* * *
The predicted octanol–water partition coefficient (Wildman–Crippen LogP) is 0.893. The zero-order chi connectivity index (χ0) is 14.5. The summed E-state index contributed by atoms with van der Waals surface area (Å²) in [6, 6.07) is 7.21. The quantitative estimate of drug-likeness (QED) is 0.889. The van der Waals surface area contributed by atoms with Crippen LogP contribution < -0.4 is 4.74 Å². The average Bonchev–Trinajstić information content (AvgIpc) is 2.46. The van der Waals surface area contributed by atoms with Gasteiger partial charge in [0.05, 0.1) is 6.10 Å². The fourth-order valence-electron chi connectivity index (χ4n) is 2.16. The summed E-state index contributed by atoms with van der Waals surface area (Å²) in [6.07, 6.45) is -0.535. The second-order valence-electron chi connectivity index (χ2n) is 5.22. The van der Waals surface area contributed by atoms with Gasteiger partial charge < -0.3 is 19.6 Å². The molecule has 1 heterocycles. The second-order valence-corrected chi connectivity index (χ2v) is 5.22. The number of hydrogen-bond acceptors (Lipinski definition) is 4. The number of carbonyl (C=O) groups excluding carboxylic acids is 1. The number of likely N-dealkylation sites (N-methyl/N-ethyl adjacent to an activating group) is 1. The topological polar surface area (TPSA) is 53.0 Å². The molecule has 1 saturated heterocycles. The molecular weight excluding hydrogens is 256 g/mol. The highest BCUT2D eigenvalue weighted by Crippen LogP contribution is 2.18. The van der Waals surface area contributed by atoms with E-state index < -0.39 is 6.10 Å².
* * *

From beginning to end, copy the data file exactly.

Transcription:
The predicted octanol–water partition coefficient (Wildman–Crippen LogP) is 0.893. The zero-order chi connectivity index (χ0) is 14.5. The summed E-state index contributed by atoms with van der Waals surface area (Å²) in [6, 6.07) is 7.21. The quantitative estimate of drug-likeness (QED) is 0.889. The van der Waals surface area contributed by atoms with Crippen LogP contribution < -0.4 is 4.74 Å². The average Bonchev–Trinajstić information content (AvgIpc) is 2.46. The van der Waals surface area contributed by atoms with Gasteiger partial charge in [0.05, 0.1) is 6.10 Å². The fourth-order valence-electron chi connectivity index (χ4n) is 2.16. The summed E-state index contributed by atoms with van der Waals surface area (Å²) in [6.07, 6.45) is -0.535. The second-order valence-electron chi connectivity index (χ2n) is 5.22. The van der Waals surface area contributed by atoms with Gasteiger partial charge < -0.3 is 19.6 Å². The molecule has 1 heterocycles. The second-order valence-corrected chi connectivity index (χ2v) is 5.22. The number of hydrogen-bond acceptors (Lipinski definition) is 4. The number of carbonyl (C=O) groups excluding carboxylic acids is 1. The number of likely N-dealkylation sites (N-methyl/N-ethyl adjacent to an activating group) is 1. The topological polar surface area (TPSA) is 53.0 Å². The molecule has 1 saturated heterocycles. The molecular weight excluding hydrogens is 256 g/mol. The highest BCUT2D eigenvalue weighted by Crippen LogP contribution is 2.18. The van der Waals surface area contributed by atoms with E-state index < -0.39 is 6.10 Å².